THE FLAMBOYANT SOCIETY OF LIPA, THE WEALTH BROUGHT BY COFFEE, AND ITS SUDDEN DEMISE
“The Grandeur that was Lipa” is truly a captivating tale one might ever hear. As the story of this extravagance is told, it is really quite elucidating and likewise beguiling. However, such prosperity ended when a deadly virus killed the town’s coffee industry.
The Beginnings of the Coffee Cultivation in Lipa and its growth
There are several variations of stories on how the coffee cultivation spread in the town of Lipa. The record of the Bureau of Plant Industries (BPI) cites that a Franciscan friar brought the first seeds from Mexico and planted them in Lipa in 1749. Other accounts also tell that in 1784, Capitan Francisco Mantuano first brought the coffee seeds to the town and planted them in his own backyard. Subsequently, from those trees, he distributed coffee seeds to other landlords in their community.
Years followed, local historian, Manuel Sastron, mentioned 1814 as the year when Don Galo de los Reyes, a prescient gobernadorcillo of the pueblo for four terms (between 1808 and 1825), spearheaded the widespread cultivation of the precious commodity. He even made it mandatory for the populace of the town. In 1832, Don Santiago de los Reyes, during his term as gobernadorcillo, continued the efforts of his father. With the aid of the Augustinian Friar, Fray Elias Nebreda, O.S.A, they cultivated the first seeds in Lipa by providing the methods and techniques in order to propagate them in other communities. Later on in 1859, Fray Benito Varas, O.S.A carried on the undertaking and by then up to two-thirds of Lipa was planted with coffee. Such endeavours provided the golden key that unlocked the gate of commercial success for the town unparalleled in the province and perhaps, even in the entire colony.
Lipa rose to fame when for a short period of time between 1886 and 1889 it became the major supplier of coffee. Coffee became scarce when a dreadful airborne fungal virus “Hernileia vastatrix” destroyed the coffee plantations in Africa, Java, and Brazil so that from 1887 to 1889 the Philippines was the only source of coffee beans in the world. According to Sastron, in 1887 Lipa alone produced 9,888 metric tons of coffee. In that same year, Lipa and San Jose, the small town next to it, together harvested 85,000 piculs of coffee which at the price of $30.00 (or P 210.00 during that time) a picul gave the two towns an income of P 2.5 million.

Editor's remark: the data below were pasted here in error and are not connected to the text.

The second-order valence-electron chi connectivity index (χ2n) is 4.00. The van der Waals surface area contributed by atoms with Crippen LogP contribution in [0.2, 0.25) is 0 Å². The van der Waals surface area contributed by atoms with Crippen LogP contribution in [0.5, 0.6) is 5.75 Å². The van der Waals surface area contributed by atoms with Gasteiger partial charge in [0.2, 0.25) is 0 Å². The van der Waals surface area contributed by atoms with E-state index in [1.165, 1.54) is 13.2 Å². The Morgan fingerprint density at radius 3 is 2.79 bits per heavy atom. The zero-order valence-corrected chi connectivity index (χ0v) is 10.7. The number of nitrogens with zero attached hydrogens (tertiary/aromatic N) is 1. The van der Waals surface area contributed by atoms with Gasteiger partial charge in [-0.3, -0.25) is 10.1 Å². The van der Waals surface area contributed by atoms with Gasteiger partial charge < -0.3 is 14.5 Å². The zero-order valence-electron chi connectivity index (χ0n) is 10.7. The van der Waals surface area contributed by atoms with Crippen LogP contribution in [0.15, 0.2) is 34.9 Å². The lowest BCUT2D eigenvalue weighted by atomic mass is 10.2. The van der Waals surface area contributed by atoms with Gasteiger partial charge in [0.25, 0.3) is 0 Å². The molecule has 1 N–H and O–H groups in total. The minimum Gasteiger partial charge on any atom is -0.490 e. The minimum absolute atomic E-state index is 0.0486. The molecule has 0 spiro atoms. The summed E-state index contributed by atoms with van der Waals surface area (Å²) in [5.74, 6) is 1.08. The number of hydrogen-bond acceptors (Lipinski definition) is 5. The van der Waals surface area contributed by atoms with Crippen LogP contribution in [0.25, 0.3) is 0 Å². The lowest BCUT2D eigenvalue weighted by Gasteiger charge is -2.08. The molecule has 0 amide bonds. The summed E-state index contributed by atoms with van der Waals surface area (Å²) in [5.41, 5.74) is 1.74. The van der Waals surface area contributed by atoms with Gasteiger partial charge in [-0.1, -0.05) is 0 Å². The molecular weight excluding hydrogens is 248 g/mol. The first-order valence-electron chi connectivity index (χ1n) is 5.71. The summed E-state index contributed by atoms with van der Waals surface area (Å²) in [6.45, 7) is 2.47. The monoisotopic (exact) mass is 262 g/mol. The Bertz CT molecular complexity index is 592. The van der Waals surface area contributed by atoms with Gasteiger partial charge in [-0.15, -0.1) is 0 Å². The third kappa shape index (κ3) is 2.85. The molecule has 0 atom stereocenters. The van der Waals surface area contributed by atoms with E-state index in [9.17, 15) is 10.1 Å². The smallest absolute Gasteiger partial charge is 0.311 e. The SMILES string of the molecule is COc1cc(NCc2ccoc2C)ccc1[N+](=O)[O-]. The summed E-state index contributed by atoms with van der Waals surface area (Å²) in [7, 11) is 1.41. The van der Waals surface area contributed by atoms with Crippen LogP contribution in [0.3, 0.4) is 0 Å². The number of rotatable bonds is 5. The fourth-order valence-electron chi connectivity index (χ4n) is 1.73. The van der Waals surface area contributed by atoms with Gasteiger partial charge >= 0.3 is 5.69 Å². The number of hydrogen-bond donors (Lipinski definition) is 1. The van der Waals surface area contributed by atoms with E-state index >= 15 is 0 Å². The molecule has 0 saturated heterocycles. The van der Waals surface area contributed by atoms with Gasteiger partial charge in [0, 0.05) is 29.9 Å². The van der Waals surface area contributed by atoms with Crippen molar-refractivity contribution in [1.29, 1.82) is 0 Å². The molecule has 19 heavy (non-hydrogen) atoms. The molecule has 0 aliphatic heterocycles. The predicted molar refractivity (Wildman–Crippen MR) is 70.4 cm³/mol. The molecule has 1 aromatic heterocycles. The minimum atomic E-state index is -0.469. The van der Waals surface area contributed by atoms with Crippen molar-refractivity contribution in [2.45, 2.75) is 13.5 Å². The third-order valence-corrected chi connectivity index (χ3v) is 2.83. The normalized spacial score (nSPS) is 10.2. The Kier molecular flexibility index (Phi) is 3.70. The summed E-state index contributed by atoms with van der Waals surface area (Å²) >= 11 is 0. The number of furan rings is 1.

The Squandering and Glitzy Living
Lipa during the acclimatization of its coffee industry earned for itself the appellation of “Paris of the Orient”. The town of Silay in Negros also claimed that title during the peak of its azucarera industry, but it could not compete with Lipa’s European opulence and ostentation. Nor could it contend with Lipa’s money, counted in silver Mexican coins. A story was told that a haciendero had a room in his house, walled up to the ceiling, with only a small slit through which a sack full of silver coins was poured.When it comes to glamour, no other place in the country perhaps could ever compare to its Calle Real (now C.M Recto Avenue). Translated as the royal road, this economic artery of the pueblo of Lipa was where the townsfolk could find the best shops and where the well-off and most affluent families could own homes. It is said that as one lived farther away from the church, the plaza, and Calle Real the lower was one’s social status in the town. Furthermore, Calle Real became a social boundary that separated the town’s elite from the poorer barrio folks.
Awash in cash from the flourishing coffee industry, the prosperous landlords built palatial houses made with fine materiales fuertes, ornately coffered, carved, and gilded ceilings. After the construction of those extravagant abode, the dignified barons had a fine taste for possession that they filled their stately homes with all sorts of imported European accoutrements: curtains from Paris, mirrors from Austria, stuffed chairs from Vienna, chandeliers from Germany, fine Sevres porcelain from France. Lipeños drove around in magnificent carriages decorated with plaques of beaten silver and drawn by superb horses with silver harnesses.
Diamonds from newly discovered mines of South Africa were in such demand that Estrella del Norte, the leading French jewellery store in Manila, opened a branch in Lipa. One’s diamonds, their size and number, were favourite topics of conversation. Extravagant ostentation and one-upmanship were the practices of the day. Even the most ordinary objects like writing pens, prayer books, and the insteps of the ladies’ slippers were studded with diamonds. Many families even had gold and silversmith in residence to fashion jewellery and objects which, when completed, would be the talk of the town. Everyone competed for the services of Pedrong Juba, a hunchback who was the most famous goldsmith of Lipa. Matrons and their daughters wore their jewellery not only on their ears, necks, and wrists; they also had real diamonds encrusted in their zapatillas (slippers). It was said that a Lipeña who saw a rival lady going to church on Sunday wearing big diamonds would rush back home and don even bigger ones.